Also see Fiction and Planes.
Webster's Dictionary, 1828
Black’s Law Dictionary, 1st Edition, 1890
reification is not found
The Century Dictionary, an Encyclopedic Lexicon of the English Language, 1895 Black’s Law Dictionary, abridged 6th Edition, 1991
The embodiment of a right to the payment of money in an instrument so that transfer of the instrument transfers also the right. The term can also refer generally to the embodiment of any other property in a writing, which writing represents the property.
Black’s Law Dictionary, 7th Edition, 1999
1. Mental conversion of an abstract concept into a material thing.
2. Civil procedure. Identification of the disputed thing in a nonpersonal action and attribution of an in-state situs to it for jurisdictional purposes.
3. Commercial Law. Embodiment of a right to payment in a writing (such as a negotiable instrument) so that a transfer of the writing also transfers the right.
Carol Maureen SOSNA, etc., Appellant, v. State of IOWA et al.
Argued: Oct. 17, 1974. Decided: Jan. 14, 1975.
Free DictionaryThe Court thus dilutes the jurisdictional command of Art. III to a mere prudential guideline. The only specific, identifiable individual with an evident continuing interest in presenting an attack upon the residency requirement is appellant's counsel. The Court in reality holds that an attorney's competence in presenting his case, evaluated post hoc through a review of his performance as revealed by the record, fulfills the 'case or controversy' mandate. The legal fiction employed to cloak this reality is the reification of an abstract entity, 'the class,' constituted of faceless, unnamed individuals who are deemed to have a live case or controversy with appellees.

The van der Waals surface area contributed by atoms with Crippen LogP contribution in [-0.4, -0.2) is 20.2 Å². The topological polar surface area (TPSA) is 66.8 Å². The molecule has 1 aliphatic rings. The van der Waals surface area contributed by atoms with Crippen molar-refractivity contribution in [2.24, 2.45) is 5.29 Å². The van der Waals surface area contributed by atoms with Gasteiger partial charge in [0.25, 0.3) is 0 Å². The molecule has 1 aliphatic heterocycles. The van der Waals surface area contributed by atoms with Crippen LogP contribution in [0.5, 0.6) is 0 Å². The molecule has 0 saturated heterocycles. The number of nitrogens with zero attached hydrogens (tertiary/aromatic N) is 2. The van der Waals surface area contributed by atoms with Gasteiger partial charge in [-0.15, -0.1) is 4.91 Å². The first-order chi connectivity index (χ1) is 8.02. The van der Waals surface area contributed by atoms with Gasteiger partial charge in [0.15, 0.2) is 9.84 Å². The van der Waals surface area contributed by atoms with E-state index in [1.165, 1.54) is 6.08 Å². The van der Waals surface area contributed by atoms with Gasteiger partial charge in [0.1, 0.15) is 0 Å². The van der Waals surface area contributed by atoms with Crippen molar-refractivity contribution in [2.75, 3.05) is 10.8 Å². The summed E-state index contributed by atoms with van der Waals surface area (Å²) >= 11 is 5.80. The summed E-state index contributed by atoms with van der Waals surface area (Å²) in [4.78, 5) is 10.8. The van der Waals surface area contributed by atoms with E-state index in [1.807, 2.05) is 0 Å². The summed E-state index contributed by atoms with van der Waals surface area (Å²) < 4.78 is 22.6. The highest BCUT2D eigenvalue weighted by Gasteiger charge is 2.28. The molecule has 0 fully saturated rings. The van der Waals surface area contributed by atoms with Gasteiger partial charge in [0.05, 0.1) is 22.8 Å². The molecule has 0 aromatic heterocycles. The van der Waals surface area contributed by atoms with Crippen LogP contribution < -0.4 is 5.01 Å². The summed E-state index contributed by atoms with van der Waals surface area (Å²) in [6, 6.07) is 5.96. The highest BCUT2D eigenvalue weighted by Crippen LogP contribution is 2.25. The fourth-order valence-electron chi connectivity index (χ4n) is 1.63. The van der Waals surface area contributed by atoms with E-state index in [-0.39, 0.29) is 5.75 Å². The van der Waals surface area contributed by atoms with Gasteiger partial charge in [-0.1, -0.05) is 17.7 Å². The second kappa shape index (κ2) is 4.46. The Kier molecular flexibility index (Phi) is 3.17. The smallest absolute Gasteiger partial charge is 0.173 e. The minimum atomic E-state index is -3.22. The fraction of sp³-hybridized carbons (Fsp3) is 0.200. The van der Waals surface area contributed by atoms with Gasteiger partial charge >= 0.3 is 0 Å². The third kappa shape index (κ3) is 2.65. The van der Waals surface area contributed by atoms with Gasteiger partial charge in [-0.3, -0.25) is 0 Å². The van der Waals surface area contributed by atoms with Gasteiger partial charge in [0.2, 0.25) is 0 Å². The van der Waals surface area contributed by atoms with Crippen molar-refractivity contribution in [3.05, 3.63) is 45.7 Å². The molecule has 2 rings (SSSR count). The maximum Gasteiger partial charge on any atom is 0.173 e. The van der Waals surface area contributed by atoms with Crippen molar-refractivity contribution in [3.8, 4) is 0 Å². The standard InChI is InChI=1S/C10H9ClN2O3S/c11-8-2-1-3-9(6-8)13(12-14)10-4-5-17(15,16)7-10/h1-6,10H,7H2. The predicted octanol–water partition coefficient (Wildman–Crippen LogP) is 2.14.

A Dictionary of Marxist Thought, Gajo Petrović, 1983re•i•fy (rē′ə-fī′, rā′-) tr.v. re•i•fied, re•i•fy•ing, re•i•fies
To regard or treat (an abstraction) as if it had concrete or material existence.
[Latin rēs, rē-, thing; see rē- in Indo-European roots + -fy.]
re′i•fi•ca′tion (-fĭ-kā′shən) n.
representing a human being as a physical thing deprived of personal qualities or individuality; "according to Marx, treating labor as a commodity exemplified the reification of the individual"
the conversion of an abstract concept into something concrete; a viewing of the abstract as concrete.
REIFICATION IN LAW AND LEGAL THEORY, Douglas Litowitz, 2000 from HERE. For further research, see:The act (or result of the act) of transforming human properties, relations and actions into properties, relations and actions of man produced things which have become independent (and which are imagined as originally independent) of man and govern his life. Also transformation of human beings into thing like beings which do not behave in a human way but according to the laws of the thing world. Reification is a ‘special’ case of ALIENATION, its most radical and widespread form characteristic of modern capitalist society.